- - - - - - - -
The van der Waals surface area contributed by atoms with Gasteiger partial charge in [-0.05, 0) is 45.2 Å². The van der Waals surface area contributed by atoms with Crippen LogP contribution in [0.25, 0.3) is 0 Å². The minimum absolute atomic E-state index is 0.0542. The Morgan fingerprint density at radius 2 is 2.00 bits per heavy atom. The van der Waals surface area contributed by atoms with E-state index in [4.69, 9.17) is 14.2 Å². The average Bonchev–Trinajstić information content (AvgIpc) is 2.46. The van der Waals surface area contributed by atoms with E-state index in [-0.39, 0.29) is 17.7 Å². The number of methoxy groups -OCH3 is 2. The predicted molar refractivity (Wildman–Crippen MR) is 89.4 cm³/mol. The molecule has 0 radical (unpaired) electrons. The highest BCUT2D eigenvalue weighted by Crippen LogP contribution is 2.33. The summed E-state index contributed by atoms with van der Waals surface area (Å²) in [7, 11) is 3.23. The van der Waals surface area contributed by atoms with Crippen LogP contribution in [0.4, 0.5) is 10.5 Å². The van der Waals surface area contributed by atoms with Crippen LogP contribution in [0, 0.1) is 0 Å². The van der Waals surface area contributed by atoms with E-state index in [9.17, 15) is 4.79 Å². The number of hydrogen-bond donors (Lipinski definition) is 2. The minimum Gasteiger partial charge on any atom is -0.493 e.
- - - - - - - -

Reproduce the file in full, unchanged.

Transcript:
The van der Waals surface area contributed by atoms with Gasteiger partial charge in [-0.05, 0) is 45.2 Å². The van der Waals surface area contributed by atoms with Crippen LogP contribution in [0.25, 0.3) is 0 Å². The minimum absolute atomic E-state index is 0.0542. The Morgan fingerprint density at radius 2 is 2.00 bits per heavy atom. The van der Waals surface area contributed by atoms with E-state index in [4.69, 9.17) is 14.2 Å². The average Bonchev–Trinajstić information content (AvgIpc) is 2.46. The van der Waals surface area contributed by atoms with E-state index in [-0.39, 0.29) is 17.7 Å². The number of methoxy groups -OCH3 is 2. The predicted molar refractivity (Wildman–Crippen MR) is 89.4 cm³/mol. The molecule has 0 radical (unpaired) electrons. The highest BCUT2D eigenvalue weighted by Crippen LogP contribution is 2.33. The summed E-state index contributed by atoms with van der Waals surface area (Å²) in [7, 11) is 3.23. The van der Waals surface area contributed by atoms with Crippen LogP contribution in [0.4, 0.5) is 10.5 Å². The van der Waals surface area contributed by atoms with Crippen LogP contribution in [0, 0.1) is 0 Å². The van der Waals surface area contributed by atoms with E-state index in [9.17, 15) is 4.79 Å². The number of hydrogen-bond donors (Lipinski definition) is 2. The minimum Gasteiger partial charge on any atom is -0.493 e.